Timorasso represents one of the great comebacks of the Italian wine scene. All but lost to the archives of history it was rescued by winemaker Walter Massa and not only kept in circulation harvest after harvest, but elevated to the podium as one of the country’s great white wines. His success inspired such a revival that growers are now restructuring their appellation for a bright new future. I chart the changes.
At the turn of the century, allegedly a mere three hectares of Timorasso remained in the world as the variety teetered on the brink of extinction. Growers in Piedmont’s Colli Tortonesi, the variety’s historical heartland, had gradually culled its presence, largely consigning it to viticultural oblivion. Today, however, that critical juncture stands in stark contrast with an impressive new reality: dozens of wineries now showcase wines from Timorasso and are working on the next phase of its territorial and commercial identity - Derthona 2.0.
The speed in which growers here have manoeuvred Timorasso into the consciousness of Italian wine lovers, impresses. The variety now sits with ease on the lists of top sommeliers, holding its own against the world’s serious white wines. The wine’s future is exciting, especially as investment from outside the area flows. The compounding effects of wider distribution and stronger brand development initiatives should cement its rejuvenated status. Of course, an element of good fortune exists, possibly in the convergence of social media and the trade’s relentless quest for new varieties, but these achievements are no accident. In the glass, the variety can offer a degree of intensity and mineral complexity capable of taking consumers by surprise. With hard work in the vineyards and cellars, it can deliver show-stopping wines.
Aromatically there is plenty of diversity, ranging from green apple and sour citrus to peach and luscious apricot. Typically, wines exhibit generous floral character, with hawthorn, orange blossom and honeysuckle common. With time, the wines can develop hydrocarbon notes (not unlike aged Riesling) and, depending on the vintage, appear fairly early in the journey, even after a few years. Layered atop, one finds the usual markers of winemaking, but in general, the trend is to produce wines with as light a touch as possible, allowing the variety to speak independently.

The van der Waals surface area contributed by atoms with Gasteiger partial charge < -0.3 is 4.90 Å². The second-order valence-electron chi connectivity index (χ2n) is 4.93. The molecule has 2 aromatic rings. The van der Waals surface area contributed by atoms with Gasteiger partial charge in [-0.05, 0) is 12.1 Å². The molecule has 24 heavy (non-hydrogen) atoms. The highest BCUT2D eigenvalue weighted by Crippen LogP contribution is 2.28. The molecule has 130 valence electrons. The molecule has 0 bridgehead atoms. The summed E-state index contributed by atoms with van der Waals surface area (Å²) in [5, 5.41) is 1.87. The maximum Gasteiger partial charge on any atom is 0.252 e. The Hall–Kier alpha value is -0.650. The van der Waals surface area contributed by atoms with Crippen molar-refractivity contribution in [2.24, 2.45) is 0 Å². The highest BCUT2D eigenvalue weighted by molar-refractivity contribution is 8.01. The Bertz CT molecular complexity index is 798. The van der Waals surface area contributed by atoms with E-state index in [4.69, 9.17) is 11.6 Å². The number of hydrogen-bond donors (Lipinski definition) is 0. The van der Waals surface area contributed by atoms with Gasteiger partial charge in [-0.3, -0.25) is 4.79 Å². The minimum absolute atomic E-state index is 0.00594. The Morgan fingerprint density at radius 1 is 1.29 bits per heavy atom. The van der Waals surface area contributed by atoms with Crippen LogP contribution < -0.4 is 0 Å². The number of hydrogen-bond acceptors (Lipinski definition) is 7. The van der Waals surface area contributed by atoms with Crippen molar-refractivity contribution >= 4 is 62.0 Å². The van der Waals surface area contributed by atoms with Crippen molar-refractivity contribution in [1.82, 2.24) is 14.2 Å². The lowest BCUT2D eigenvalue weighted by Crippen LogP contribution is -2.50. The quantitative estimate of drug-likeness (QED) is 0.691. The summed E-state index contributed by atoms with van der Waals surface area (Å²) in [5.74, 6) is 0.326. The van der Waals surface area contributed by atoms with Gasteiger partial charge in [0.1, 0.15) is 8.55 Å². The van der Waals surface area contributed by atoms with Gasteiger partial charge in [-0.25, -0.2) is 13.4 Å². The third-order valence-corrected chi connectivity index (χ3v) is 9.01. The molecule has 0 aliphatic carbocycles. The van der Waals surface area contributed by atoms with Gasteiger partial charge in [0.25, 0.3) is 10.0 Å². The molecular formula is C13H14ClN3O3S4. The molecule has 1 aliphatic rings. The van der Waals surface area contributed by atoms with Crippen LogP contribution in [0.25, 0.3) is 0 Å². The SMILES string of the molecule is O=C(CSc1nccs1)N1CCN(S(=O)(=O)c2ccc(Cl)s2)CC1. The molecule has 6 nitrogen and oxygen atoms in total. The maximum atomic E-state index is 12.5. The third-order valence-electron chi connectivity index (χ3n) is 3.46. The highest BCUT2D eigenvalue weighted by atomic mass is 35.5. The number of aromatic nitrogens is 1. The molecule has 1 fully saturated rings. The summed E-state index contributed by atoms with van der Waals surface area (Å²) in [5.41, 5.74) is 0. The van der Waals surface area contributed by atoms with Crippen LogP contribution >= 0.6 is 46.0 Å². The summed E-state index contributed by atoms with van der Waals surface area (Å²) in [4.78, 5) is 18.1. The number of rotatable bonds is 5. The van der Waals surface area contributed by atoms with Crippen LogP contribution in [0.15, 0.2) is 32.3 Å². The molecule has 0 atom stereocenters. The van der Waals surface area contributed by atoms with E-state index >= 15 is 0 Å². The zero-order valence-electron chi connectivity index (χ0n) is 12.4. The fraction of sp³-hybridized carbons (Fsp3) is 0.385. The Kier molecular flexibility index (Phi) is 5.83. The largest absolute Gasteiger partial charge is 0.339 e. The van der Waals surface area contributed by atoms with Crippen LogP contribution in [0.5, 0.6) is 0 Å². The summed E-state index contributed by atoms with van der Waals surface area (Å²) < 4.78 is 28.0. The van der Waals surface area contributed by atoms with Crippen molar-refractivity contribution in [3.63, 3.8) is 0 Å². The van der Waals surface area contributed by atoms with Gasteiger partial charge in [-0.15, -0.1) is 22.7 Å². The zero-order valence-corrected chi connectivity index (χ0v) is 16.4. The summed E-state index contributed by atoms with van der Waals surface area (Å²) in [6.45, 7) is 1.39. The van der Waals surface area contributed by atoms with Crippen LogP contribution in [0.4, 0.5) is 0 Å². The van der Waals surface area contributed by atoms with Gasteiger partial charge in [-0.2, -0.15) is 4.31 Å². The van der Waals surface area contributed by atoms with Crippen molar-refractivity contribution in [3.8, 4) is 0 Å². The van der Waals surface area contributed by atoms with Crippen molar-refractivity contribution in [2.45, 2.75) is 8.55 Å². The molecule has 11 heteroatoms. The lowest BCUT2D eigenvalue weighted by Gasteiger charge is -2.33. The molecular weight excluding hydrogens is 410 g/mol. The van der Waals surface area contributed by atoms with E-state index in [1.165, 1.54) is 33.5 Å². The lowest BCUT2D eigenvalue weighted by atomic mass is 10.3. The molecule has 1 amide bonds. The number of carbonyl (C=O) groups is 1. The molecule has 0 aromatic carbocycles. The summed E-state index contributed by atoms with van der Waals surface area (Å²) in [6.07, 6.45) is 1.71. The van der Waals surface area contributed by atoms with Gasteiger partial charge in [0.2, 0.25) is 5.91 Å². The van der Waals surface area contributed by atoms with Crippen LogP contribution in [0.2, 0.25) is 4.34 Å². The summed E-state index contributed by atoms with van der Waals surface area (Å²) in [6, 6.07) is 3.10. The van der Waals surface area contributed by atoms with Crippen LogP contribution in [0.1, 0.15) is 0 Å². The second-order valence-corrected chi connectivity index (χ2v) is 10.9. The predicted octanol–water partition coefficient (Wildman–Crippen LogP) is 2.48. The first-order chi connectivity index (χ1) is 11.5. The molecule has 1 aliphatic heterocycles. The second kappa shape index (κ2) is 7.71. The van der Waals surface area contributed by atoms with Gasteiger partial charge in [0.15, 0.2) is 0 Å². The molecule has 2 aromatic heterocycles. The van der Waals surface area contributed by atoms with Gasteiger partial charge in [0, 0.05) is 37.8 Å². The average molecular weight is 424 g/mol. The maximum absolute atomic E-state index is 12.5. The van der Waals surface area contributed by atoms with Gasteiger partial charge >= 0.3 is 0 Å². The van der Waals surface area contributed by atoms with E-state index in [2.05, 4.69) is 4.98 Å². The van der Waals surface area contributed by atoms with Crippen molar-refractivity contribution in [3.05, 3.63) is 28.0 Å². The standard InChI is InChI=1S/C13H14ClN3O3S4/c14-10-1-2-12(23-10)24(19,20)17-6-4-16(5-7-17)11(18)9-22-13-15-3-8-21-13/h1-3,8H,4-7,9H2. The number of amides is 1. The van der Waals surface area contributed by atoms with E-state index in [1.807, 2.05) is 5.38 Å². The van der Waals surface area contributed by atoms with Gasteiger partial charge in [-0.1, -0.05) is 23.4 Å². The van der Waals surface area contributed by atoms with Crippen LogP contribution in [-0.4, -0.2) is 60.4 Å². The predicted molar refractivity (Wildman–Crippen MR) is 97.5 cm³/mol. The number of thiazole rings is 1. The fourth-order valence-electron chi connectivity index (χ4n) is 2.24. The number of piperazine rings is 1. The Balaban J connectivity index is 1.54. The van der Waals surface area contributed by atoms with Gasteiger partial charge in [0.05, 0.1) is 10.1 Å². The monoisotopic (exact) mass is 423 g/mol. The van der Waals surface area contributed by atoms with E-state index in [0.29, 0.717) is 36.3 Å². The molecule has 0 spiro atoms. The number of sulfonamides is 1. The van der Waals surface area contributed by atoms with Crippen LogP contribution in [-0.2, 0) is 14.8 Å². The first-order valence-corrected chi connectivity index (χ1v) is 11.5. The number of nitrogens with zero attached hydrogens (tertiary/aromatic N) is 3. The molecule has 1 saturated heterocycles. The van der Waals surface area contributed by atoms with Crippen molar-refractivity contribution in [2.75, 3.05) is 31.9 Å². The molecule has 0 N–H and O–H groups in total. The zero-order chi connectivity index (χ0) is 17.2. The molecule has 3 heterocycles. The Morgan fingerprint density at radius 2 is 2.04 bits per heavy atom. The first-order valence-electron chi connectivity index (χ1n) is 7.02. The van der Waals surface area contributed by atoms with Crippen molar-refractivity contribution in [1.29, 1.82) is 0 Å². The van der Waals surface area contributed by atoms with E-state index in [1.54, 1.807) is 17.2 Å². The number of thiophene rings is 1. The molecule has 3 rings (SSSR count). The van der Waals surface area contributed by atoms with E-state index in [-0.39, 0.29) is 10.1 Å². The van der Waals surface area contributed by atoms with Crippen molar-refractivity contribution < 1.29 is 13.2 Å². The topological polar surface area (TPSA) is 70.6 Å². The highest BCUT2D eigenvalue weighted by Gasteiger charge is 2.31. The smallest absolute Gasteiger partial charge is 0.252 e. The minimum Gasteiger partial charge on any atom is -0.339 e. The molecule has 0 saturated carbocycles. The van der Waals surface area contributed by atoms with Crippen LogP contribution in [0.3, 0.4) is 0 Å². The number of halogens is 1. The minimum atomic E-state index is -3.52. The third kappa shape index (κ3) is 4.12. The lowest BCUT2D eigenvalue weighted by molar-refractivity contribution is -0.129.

Why, then, given its charms, had Timorasso all but disappeared? The reasons appear straightforward. When things get tough, as they have done at various historical inflection points, grape varieties like Timorasso find themselves exposed to the indiscriminate flick of the accountant’s pen. The toiling contadino can be even more ruthless. Amongst other misdemeanours, Timorasso ripens unevenly. Making high-quality wine from a variety whose individual berries need constant attention, demands painstaking work. After much bluster, the result is often a lower yield. Thin skins also make the variety susceptible to rot. Perhaps Timorasso’s worst flaw, however, is its propensity for its berries to fall feebly from its stems, an infuriating scenario for the farmer entirely reliant on his crop. In recent years, the deluge of freak hail events has been known to exacerbate this varietal quirk.
As elsewhere, the viticultural carnage advanced by phylloxera in the late 19th and early 20th centuries proved devastating. Two world wars in quick succession further stifled the inter-generational transfer of hyper-localised knowledge. To confound things further, as people continued to migrate away from the Tortonesi hills in search of economic opportunity in cities like Turin, Milan, Genoa, and beyond, the use case for troublesome varieties like Timorasso declined rapidly. As Italy’s Mezzadria system faded from view in the 1950s and 60s, making way for increased mechanisation and entrepreneurialism, the prevailing visions for the future held little currency in Timorasso.
What Timorasso needed was a champion.
When Walter Massa inherited his vineyards at age 30, Cortese was the dominant white grape variety planted in the Colli Tortonesi. Favoured for its fashionably high yields, it played support to the red Barbera, which in turn played support to the Barbera planted closer to Alba and Asti. Timorasso persisted as a relic of another winemaking era, and few felt compelled to look backward. National and international markets were opening up and nobody considered Timorasso a serious participant of the future. Perhaps jaded by the abundance of red wine and frustrated by attempts to produce a truly exceptional Cortese, however, Massa set out to experiment with alternatives. He delved into the history books, past the turbulence of the early 20th century, to an earlier golden age in Piedmont’s viticultural story.
Fourteenth-century agronomist Pier de Crescenzi articulated that “the jewel of Tortona agriculture are the white wines’ and assuredly declared they had a “splendid future.” Records suggested it had been planted with pride right up until the late 1800s. With a legacy approaching 500 years in the area, Massa was convinced something was being overlooked. Legend states that only around 400 vines remained in 1987, dispersed throughout the hills surrounding Tortona. He began to take cuttings, many of which came from un-grafted plants. That same year he produced 570 bottles. In 1990 he planted Timorasso vines in a 1.4-ha plot called Costa del Vento, a vineyard now famed for producing one of the great expressions of the variety.